A luminous story of love, heartbreak and hard-won wisdom.

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In this harrowing memoir, a mother endures the unendurable when her son is stricken with a devastating illness.

When her 13-year-old son Jeremy nonchalantly collapses with a ruptured vein in his brain, the author’s safe, carefully tended life with her husband and three children comes crashing down. Jeremy lies in a coma in the hospital, fighting for his life against a barrage of dire complications, his right side paralyzed while his left side unconsciously flails about, trying to pull the painful drainage tubes from his head. Fiala cares for him around the clock, soothing his convulsions, willing him to breathe, but beneath her exterior of calm efficiency she is “a small, frightened animal in a dark cage, keening with grief.” After the immediate crisis wanes, the family faces a lengthy, gray struggle to adapt to Jeremy’s handicaps—to teach him to sit up, to dress, even to chew and swallow—while facing an agonizing choice between the probability of a subsequent rupture and a dangerous, experimental procedure that might resolve the threat for good. Fiala’s limpid, sharp-eyed prose is unflinching in its depiction of the ordeal. She shows us the ravages inflicted on Jeremy by his illness and by grueling medical procedures, the callousness and occasional negligence of an overstretched health-care system and her own exhausted coldness toward the other suffering children in Jeremy’s ward. But she also discovers inspiration, hope and renewal in the experience—in Jeremy’s dogged courage and good cheer in confronting his disabilities, in acts of compassion by friends and strangers, in the testing and reaffirmation of her faith. (A spontaneous Internet support group called the Jeremy Network sprang up and held several prayer vigils that preceded near-miraculous improvements in Jeremy’s condition.) Fiala’s unsparing yet lyrical account of lives shattered and rebuilt despite daunting constraints teaches us how much we can lose without losing what matters.

A luminous story of love, heartbreak and hard-won wisdom.

Pub Date: April 30, 2010

ISBN: 978-1-933880-19-8

Page Count: 318

Publisher: N/A

Review Posted Online: Sept. 7, 2010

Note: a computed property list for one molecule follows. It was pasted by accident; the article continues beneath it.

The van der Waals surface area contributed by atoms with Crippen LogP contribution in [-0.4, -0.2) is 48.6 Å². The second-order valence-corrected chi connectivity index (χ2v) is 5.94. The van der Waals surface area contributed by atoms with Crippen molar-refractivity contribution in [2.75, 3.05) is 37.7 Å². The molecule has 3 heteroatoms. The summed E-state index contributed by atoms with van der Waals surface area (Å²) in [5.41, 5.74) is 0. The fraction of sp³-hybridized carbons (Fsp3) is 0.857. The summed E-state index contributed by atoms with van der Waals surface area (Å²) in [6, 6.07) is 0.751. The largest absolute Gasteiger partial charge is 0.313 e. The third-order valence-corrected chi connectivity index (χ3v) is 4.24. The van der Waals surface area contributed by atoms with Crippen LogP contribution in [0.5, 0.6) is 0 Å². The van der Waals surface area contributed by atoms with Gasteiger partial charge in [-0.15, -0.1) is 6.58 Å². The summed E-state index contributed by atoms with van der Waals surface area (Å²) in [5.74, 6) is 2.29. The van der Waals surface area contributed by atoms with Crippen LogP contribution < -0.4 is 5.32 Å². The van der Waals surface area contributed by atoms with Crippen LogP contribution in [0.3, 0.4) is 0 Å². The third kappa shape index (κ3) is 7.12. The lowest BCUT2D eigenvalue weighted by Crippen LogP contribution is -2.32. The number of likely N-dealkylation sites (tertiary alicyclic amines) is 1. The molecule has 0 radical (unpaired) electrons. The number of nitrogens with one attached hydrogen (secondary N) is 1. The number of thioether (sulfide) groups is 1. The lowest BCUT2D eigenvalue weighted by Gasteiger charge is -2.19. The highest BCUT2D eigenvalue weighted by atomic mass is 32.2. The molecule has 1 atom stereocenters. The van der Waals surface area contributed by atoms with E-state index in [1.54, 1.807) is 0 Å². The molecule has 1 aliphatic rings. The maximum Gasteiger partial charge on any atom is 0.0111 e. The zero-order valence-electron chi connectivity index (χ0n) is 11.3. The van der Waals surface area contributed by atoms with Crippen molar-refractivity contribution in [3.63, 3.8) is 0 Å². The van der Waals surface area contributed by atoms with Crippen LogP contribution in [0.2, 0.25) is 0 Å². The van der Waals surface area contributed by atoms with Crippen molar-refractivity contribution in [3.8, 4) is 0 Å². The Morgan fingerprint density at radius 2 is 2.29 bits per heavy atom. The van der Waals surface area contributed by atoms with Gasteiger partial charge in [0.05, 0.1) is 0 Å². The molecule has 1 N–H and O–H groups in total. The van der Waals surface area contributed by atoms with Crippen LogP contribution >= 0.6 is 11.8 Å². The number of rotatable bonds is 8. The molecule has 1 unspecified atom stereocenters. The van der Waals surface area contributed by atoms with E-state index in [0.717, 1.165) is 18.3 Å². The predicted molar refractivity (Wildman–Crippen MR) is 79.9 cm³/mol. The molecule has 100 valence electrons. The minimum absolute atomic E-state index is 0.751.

If the authors are serious, this is a silly, distasteful book. If they are not, it’s a brilliant satire.

The authors have created a sort of anti-Book of Virtues in this encyclopedic compendium of the ways and means of power.

Everyone wants power and everyone is in a constant duplicitous game to gain more power at the expense of others, according to Greene, a screenwriter and former editor at Esquire (Elffers, a book packager, designed the volume, with its attractive marginalia). We live today as courtiers once did in royal courts: we must appear civil while attempting to crush all those around us. This power game can be played well or poorly, and in these 48 laws culled from the history and wisdom of the world’s greatest power players are the rules that must be followed to win. These laws boil down to being as ruthless, selfish, manipulative, and deceitful as possible. Each law, however, gets its own chapter: “Conceal Your Intentions,” “Always Say Less Than Necessary,” “Pose as a Friend, Work as a Spy,” and so on. Each chapter is conveniently broken down into sections on what happened to those who transgressed or observed the particular law, the key elements in this law, and ways to defensively reverse this law when it’s used against you. Quotations in the margins amplify the lesson being taught. While compelling in the way an auto accident might be, the book is simply nonsense. Rules often contradict each other. We are told, for instance, to “be conspicuous at all cost,” then told to “behave like others.” More seriously, Greene never really defines “power,” and he merely asserts, rather than offers evidence for, the Hobbesian world of all against all in which he insists we live. The world may be like this at times, but often it isn’t. To ask why this is so would be a far more useful project.

If the authors are serious, this is a silly, distasteful book. If they are not, it’s a brilliant satire.

Pub Date: Sept. 1, 1998

ISBN: 0-670-88146-5

Page Count: 430

Publisher: Viking

Review Posted Online: May 19, 2010

Kirkus Reviews Issue: July 15, 1998


The author's youthfulness helps to assure the inevitable comparison with the Anne Frank diary although over and above the...

Elie Wiesel spent his early years in a small Transylvanian town as one of four children. 

He was the only one of the family to survive what Francois Maurois, in his introduction, calls the "human holocaust" of the persecution of the Jews, which began with the restrictions, the singularization of the yellow star, the enclosure within the ghetto, and went on to the mass deportations to the ovens of Auschwitz and Buchenwald. There are unforgettable and horrifying scenes here in this spare and sombre memoir of this experience of the hanging of a child, of his first farewell with his father who leaves him an inheritance of a knife and a spoon, and of his last goodbye at Buchenwald his father's corpse is already cold let alone the long months of survival under unconscionable conditions. 

The author's youthfulness helps to assure the inevitable comparison with the Anne Frank diary although over and above the sphere of suffering shared, and in this case extended to the death march itself, there is no spiritual or emotional legacy here to offset any reader reluctance.

Pub Date: Jan. 16, 2006

ISBN: 0374500010

Page Count: 120

Publisher: Hill & Wang

Review Posted Online: Oct. 7, 2011

Kirkus Reviews Issue: Jan. 15, 2006

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